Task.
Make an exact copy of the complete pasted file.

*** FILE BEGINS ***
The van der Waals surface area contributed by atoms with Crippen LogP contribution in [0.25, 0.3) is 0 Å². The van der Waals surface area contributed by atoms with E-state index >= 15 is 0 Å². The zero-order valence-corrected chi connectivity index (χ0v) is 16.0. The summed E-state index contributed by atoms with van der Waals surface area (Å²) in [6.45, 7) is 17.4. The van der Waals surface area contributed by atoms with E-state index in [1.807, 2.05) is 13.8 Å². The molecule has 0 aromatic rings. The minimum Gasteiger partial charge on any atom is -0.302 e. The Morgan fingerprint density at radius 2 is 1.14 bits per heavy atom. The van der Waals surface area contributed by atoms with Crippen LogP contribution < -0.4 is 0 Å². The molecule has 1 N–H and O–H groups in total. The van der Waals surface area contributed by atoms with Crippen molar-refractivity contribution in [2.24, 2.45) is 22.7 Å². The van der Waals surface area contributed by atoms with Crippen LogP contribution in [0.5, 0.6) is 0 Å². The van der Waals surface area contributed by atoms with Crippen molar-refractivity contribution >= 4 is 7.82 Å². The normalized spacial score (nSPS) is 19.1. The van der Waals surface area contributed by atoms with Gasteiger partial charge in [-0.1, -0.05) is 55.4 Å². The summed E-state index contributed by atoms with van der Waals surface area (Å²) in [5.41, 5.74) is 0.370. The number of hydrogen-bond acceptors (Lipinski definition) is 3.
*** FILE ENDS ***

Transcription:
The van der Waals surface area contributed by atoms with Crippen LogP contribution in [0.25, 0.3) is 0 Å². The van der Waals surface area contributed by atoms with E-state index >= 15 is 0 Å². The zero-order valence-corrected chi connectivity index (χ0v) is 16.0. The summed E-state index contributed by atoms with van der Waals surface area (Å²) in [6.45, 7) is 17.4. The van der Waals surface area contributed by atoms with E-state index in [1.807, 2.05) is 13.8 Å². The molecule has 0 aromatic rings. The minimum Gasteiger partial charge on any atom is -0.302 e. The Morgan fingerprint density at radius 2 is 1.14 bits per heavy atom. The van der Waals surface area contributed by atoms with Crippen LogP contribution < -0.4 is 0 Å². The molecule has 1 N–H and O–H groups in total. The van der Waals surface area contributed by atoms with Crippen molar-refractivity contribution in [2.24, 2.45) is 22.7 Å². The van der Waals surface area contributed by atoms with Crippen LogP contribution in [0.5, 0.6) is 0 Å². The van der Waals surface area contributed by atoms with Crippen molar-refractivity contribution >= 4 is 7.82 Å². The normalized spacial score (nSPS) is 19.1. The van der Waals surface area contributed by atoms with Gasteiger partial charge in [-0.1, -0.05) is 55.4 Å². The summed E-state index contributed by atoms with van der Waals surface area (Å²) in [5.41, 5.74) is 0.370. The number of hydrogen-bond acceptors (Lipinski definition) is 3.